“It’s not a queen headboard,” Tyler said. “It’s a king.”
We had plucked it from the street. Unloaded it into our rental unit. I had moved it to the church to paint, and touched every square inch of it. St. Johnny and I had moved it upstairs. I had measured it to determine what kind of nightstands would fit. Tyler built a frame on it to fit a queen mattress. And not until the mattress was in place did we realize the headboard was king sized.
Do you suppose we were a little distracted?
The queen mattress with the king headboard looked ridiculous. It was all wrong.
“Well, I guess we’ll be moving this down to the basement when we finish a bedroom down there,” I shrugged. There was no modifying it. “One of our guest beds in the basement will be a king, I guess.”
When we looked back upon all these finishing mistakes, they were small things. The oven fit perfectly. The kitchen sink worked like a dream. The chandeliers in the bedroom were beautiful. The shower drained like it should and felt like a luxury to use. So many things fell into place, even without a documented plan.
So the headboard was the wrong size. It made for a good story. Who’s to say it wasn’t meant to be?
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Tomorrow: Move-in day. See the master bedroom here.
Our story so far: In the finishing phase of renovating the 126-year-old Methodist church into a home, a quarter inch—or foot—made the difference between something fitting or not. We found out the hard way missing steps meant going back to retrace them.
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The upstairs bathroom was particularly vexing.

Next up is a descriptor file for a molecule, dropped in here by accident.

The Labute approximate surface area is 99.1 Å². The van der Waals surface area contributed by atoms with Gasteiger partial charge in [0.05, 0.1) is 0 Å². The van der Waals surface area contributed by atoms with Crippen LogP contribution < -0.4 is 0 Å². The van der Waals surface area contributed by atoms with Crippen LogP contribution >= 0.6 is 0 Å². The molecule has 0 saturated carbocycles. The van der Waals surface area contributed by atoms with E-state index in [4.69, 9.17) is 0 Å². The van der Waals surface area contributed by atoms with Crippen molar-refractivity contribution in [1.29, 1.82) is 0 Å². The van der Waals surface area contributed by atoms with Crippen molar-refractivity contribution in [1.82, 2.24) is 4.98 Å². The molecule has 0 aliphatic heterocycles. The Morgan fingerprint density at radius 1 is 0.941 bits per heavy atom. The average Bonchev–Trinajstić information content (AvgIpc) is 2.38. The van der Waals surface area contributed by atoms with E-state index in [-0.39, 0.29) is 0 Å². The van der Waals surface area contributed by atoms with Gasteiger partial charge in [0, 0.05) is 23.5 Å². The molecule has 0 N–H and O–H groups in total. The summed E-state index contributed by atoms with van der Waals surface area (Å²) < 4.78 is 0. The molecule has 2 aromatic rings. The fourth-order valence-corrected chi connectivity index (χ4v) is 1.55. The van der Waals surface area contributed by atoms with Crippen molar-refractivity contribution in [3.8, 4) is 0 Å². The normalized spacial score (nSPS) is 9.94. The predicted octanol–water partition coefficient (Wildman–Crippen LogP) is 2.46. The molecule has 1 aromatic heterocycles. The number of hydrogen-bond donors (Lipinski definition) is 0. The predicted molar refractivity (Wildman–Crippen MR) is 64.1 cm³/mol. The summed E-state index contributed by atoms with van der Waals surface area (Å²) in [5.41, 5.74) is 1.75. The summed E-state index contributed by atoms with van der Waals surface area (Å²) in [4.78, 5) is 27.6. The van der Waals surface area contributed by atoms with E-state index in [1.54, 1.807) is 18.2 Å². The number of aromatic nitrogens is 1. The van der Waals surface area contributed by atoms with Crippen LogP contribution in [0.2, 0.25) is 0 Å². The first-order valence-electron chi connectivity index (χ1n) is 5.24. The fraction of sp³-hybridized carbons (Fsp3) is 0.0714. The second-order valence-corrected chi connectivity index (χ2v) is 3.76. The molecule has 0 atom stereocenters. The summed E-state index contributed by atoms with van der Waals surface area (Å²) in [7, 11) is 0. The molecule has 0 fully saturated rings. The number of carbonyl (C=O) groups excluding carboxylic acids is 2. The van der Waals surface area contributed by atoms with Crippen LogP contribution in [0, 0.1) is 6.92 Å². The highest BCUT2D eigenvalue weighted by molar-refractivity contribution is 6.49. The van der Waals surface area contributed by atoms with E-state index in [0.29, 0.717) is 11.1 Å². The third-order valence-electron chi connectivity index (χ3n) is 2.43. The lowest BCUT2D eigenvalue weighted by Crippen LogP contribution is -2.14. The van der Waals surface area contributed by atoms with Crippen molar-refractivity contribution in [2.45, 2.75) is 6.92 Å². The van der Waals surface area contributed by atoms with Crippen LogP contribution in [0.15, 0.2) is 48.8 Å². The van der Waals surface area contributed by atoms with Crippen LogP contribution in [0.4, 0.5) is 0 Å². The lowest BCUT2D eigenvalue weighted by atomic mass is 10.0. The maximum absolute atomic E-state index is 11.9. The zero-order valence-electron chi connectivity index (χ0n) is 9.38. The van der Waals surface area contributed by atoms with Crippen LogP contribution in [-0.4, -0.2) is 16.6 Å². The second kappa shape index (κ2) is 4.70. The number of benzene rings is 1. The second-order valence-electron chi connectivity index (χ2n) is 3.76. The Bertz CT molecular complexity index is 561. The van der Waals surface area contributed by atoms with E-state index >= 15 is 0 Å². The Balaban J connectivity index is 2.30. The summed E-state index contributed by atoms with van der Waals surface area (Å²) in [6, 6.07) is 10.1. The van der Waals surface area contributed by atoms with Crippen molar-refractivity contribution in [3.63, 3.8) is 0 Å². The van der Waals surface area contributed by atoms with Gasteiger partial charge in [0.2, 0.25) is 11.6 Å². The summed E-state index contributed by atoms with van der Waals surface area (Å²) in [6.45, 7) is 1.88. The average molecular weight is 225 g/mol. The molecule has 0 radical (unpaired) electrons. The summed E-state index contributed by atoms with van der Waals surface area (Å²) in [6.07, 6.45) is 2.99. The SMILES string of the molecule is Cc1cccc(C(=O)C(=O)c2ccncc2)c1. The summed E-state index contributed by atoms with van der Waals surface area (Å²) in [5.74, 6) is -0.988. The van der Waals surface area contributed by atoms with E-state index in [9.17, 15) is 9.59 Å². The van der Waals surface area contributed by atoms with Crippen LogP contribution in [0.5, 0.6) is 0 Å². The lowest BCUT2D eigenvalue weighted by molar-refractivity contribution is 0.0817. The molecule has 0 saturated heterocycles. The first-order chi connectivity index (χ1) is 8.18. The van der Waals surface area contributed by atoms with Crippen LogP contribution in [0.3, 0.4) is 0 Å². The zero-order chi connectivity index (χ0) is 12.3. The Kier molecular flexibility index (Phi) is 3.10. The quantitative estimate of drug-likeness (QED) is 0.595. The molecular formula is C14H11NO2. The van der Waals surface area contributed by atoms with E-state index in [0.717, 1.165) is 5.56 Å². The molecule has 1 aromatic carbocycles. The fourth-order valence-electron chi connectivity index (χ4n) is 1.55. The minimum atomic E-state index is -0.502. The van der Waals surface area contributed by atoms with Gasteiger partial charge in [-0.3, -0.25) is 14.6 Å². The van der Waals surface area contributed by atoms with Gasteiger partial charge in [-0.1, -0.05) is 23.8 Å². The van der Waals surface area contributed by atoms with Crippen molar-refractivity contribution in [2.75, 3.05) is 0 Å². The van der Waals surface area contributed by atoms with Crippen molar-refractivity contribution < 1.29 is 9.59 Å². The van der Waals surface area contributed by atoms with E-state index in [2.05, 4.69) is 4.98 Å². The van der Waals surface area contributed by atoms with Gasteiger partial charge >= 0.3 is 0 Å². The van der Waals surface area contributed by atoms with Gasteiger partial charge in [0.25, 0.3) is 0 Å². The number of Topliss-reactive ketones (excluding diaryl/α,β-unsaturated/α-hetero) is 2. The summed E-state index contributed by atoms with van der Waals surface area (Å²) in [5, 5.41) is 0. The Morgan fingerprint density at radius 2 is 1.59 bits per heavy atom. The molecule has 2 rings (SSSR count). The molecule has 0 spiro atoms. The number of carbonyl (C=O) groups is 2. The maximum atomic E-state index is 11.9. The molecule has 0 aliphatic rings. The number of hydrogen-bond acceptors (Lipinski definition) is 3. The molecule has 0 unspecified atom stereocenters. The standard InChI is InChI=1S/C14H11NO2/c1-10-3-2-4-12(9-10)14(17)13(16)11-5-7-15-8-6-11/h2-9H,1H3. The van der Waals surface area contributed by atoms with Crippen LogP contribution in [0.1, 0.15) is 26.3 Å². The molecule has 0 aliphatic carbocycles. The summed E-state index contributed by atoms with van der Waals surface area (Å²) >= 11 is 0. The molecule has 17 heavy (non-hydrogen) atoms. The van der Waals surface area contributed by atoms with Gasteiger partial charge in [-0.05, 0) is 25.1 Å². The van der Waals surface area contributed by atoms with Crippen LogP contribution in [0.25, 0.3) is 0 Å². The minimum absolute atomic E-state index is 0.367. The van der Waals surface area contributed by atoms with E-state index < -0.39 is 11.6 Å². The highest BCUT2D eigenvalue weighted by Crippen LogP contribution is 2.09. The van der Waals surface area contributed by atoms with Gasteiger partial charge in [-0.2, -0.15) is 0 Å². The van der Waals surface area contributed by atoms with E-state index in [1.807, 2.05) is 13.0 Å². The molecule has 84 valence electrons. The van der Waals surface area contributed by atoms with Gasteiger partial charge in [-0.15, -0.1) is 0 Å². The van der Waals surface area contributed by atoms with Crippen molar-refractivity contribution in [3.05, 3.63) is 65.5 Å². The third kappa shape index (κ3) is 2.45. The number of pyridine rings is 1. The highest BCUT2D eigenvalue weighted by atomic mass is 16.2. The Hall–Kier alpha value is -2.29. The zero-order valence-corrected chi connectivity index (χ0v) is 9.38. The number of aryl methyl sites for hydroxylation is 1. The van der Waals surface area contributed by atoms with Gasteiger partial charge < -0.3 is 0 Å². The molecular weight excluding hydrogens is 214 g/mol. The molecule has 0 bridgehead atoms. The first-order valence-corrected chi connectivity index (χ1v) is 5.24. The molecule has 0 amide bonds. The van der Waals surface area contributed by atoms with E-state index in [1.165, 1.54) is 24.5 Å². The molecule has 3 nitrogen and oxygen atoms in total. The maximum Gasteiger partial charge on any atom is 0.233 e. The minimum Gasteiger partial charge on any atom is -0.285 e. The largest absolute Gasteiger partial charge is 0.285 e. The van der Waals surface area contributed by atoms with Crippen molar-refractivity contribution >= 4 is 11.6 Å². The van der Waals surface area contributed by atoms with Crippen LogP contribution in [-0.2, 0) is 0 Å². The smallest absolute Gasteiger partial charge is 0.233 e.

When the lights I’d ordered months ago were delivered, I unpacked the fixtures for the vanity, and a knot formed in my stomach. What I had unpacked was beautiful, but I knew instantly the wiring—around which had been drywalled and painted—was in the wrong place. The electrician did the best he could with the direction he got—from me—but I was wrong. The wall would need to be ripped into, re-drywalled and repainted.
We had invested in a standard shower stall for that bathroom, and a standard glass door. Both had been delivered in March so the stall could be installed before we built walls around it. When You-Can-Call-Me-Al got to installing the door, he realized it was too tall. After rummaging around in an inches-deep pile of receipts, we remembered we’d purchased it at Lowe’s. Tyler made a phone call. Thank goodness, the Big Box store had a lenient return policy. I boxed the door back up, drove a half hour to Lowe’s, stood in line twenty minutes to return it, purchased a new door with Tyler’s specs and drove back to the church. You-Can-Call-Me-Al set to installing the new door, and he determined it was now the correct height but the wrong width. Back to Lowe’s. Apparently, “standard” comes in a variety of sizes.